3 fixed the end of the argument

This question is a follow-up on the answer given here http://mathoverflow.net/questions/62385/can-a-lie-group-as-an-abstract-group-be-given-more-than-one-topology-making-it-a

It is motivated by the following observations:

1. If $m,n$ are positive integers, then $\mathbb{R}^m$ is isomorphic to $\mathbb{R}^n$ as abstract groups since they are both $\mathbb{Q}$-vector spaces of the same dimension. So a Lie group structure on $\mathbb{R}^n$ is not unique.

2. On the other hand, a Lie group structure on a compact $n$-torus $T^n=\mathbb{R}^n/\mathbb{Z}^n$ is unique: if $m\neq n$, then $T^n$ can not be isomorphic to $T^m$ as abstract groups, e.g. since $T^n$ has $2^n-1$ elements of order 2, and $T^m$ has $2^m-1$; nor can $T^n$ be isomorphic to $\mathbb{R}^m$ since $\mathbb{R}^m$ has no elements of finite order at all (apart from 0).

3. Here is an ad hoc proof that a Lie group structure on $SU(2)$ is unique. Let $G$ be a Lie group isomorphic to $SU(2)$ as an abstract group. Then $G$ semi-simple since semi-simplicity can be described in group theoretic terms (there are no nontrivial solvable normal subgroups). Moreover, all maximal abelian subgroups of $G$ are $T^1$'s by 2. So the complexification of $G$ has Lie algebra $\mathfrak{sl}_2(\mathbb{C})$. There are two Lie semi-simple Lie groups that fit all of the above: $SU(2)$ and $SO(3)$; the first has a center and the second does not, so $G$ must be $SU(2)$. [upd: as pointed out by Claudio, this only shows that $G_e$, the connected component of the unit $G$, is $SU(2)$ or $SO(3)$; but if $G$ has more than one connected component, then it has a normal subgroup, $G_e$, different from $\mathbb{Z}/2$, which $SU(2)$ can't have.] (I believe something similar should work for any semi-simple compact group.)

So I would like to ask: is there a reasonable way to characterize Lie groups that admit a unique Lie group structure? If not, then what happens if we restrict the attention to (real or complex) semi-simple Lie groups? (I would be particularly interested in a proof that did not rely to much on the classification.)

2 corrected a mistake

This question is a follow-up on the answer given here http://mathoverflow.net/questions/62385/can-a-lie-group-as-an-abstract-group-be-given-more-than-one-topology-making-it-a

It is motivated by the following observations:

1. If $m,n$ are positive integers, then $\mathbb{R}^m$ is isomorphic to $\mathbb{R}^n$ as abstract groups since they are both $\mathbb{Q}$-vector spaces of the same dimension. So a Lie group structure on $\mathbb{R}^n$ is not unique.

2. On the other hand, a Lie group structure on a compact $n$-torus $T^n=\mathbb{R}^n/\mathbb{Z}^n$ is unique: if $m\neq n$, then $T^n$ can not be isomorphic to $T^m$ as abstract groups, e.g. since $T^n$ has $n$ 2^n-1$elements of order 2, and$T^m$has$m$; 2^m-1$; nor can $T^n$ be isomorphic to $\mathbb{R}^m$ since $\mathbb{R}^m$ has no elements of finite order at all (apart from 0).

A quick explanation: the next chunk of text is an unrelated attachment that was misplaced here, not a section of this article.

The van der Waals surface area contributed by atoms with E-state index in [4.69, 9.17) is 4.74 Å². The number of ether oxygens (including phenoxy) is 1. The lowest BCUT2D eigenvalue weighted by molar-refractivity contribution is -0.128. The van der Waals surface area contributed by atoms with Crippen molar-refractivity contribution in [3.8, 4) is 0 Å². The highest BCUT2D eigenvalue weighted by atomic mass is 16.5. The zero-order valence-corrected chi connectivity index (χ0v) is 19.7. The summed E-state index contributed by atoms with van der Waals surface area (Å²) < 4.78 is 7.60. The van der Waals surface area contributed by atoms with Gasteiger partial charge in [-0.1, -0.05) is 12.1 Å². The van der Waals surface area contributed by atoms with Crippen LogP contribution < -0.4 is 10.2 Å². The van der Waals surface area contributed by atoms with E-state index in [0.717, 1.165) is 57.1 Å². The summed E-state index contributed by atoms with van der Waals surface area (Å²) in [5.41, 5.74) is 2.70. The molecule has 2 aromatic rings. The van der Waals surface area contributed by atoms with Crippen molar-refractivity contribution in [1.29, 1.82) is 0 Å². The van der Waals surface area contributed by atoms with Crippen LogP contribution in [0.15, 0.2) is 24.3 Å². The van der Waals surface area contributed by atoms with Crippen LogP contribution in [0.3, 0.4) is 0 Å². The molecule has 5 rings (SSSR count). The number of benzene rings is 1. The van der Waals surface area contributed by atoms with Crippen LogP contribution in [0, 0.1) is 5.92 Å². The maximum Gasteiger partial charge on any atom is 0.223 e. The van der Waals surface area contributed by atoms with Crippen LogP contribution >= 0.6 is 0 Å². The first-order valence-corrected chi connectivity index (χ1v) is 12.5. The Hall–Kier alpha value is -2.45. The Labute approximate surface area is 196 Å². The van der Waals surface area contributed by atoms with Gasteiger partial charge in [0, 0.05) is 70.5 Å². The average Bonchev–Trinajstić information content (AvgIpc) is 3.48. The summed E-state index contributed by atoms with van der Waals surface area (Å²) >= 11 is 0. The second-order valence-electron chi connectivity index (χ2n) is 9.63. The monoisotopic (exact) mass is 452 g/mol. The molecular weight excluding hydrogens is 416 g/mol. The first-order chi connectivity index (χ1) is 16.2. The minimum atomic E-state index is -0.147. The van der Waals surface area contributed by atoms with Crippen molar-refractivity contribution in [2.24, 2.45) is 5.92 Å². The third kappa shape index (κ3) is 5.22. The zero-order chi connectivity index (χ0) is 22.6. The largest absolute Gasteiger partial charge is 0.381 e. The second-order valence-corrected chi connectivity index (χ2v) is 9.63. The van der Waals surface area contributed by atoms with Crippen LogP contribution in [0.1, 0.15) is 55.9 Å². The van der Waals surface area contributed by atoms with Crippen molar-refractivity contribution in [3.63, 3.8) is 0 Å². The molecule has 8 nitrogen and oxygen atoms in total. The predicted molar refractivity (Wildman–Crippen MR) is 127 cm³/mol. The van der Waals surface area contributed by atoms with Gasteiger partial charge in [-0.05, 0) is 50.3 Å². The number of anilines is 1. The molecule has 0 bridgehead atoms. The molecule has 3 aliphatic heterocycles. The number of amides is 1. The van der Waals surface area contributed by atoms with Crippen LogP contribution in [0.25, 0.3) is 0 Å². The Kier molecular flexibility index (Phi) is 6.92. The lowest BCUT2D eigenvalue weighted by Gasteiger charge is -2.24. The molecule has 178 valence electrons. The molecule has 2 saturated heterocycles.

3. Here is an ad hoc proof that a Lie group structure on $SU(2)$ is unique. Let $G$ be a Lie group isomorphic to $SU(2)$ as an abstract group. Then $G$ semi-simple since semi-simplicity can be described in group theoretic terms (there are no nontrivial solvable normal subgroups). Moreover, all maximal abelian subgroups of $G$ are $T^1$'s by 2. So the complexification of $G$ has Lie algebra $\mathfrak{sl}_2(\mathbb{C})$. There are two Lie semi-simple Lie groups that fit all of the above: $SU(2)$ and $SO(3)$; the first has a center and the second does not, so $G$ must be $SU(2)$. (I believe something similar should work for any semi-simple compact group.)

So I would like to ask: is there a reasonable way to characterize Lie groups that admit a unique Lie group structure? If not, then what happens if we restrict the attention to (real or complex) semi-simple Lie groups? (I would be particularly interested in a proof that did not rely to much on the classification.)

1

# Which groups admit a unique Lie group structure?

This question is a follow-up on the answer given here http://mathoverflow.net/questions/62385/can-a-lie-group-as-an-abstract-group-be-given-more-than-one-topology-making-it-a

It is motivated by the following observations:

1. If $m,n$ are positive integers, then $\mathbb{R}^m$ is isomorphic to $\mathbb{R}^n$ as abstract groups since they are both $\mathbb{Q}$-vector spaces of the same dimension. So a Lie group structure on $\mathbb{R}^n$ is not unique.

2. On the other hand, a Lie group structure on a compact $n$-torus $T^n=\mathbb{R}^n/\mathbb{Z}^n$ is unique: if $m\neq n$, then $T^n$ can not be isomorphic to $T^m$ as abstract groups, e.g. since $T^n$ has $n$ elements of order 2, and $T^m$ has $m$; nor can $T^n$ be isomorphic to $\mathbb{R}^m$ since $\mathbb{R}^m$ has no elements of finite order at all (apart from 0).

3. Here is an ad hoc proof that a Lie group structure on $SU(2)$ is unique. Let $G$ be a Lie group isomorphic to $SU(2)$ as an abstract group. Then $G$ semi-simple since semi-simplicity can be described in group theoretic terms (there are no nontrivial solvable normal subgroups). Moreover, all maximal abelian subgroups of $G$ are $T^1$'s by 2. So the complexification of $G$ has Lie algebra $\mathfrak{sl}_2(\mathbb{C})$. There are two Lie semi-simple Lie groups that fit all of the above: $SU(2)$ and $SO(3)$; the first has a center and the second does not, so $G$ must be $SU(2)$. (I believe something similar should work for any semi-simple compact group.)

So I would like to ask: is there a reasonable way to characterize Lie groups admit a unique Lie group structure? If not, then what happens if we restrict the attention to (real or complex) semi-simple Lie groups? (I would be particularly interested in a proof that did not rely to much on the classification.)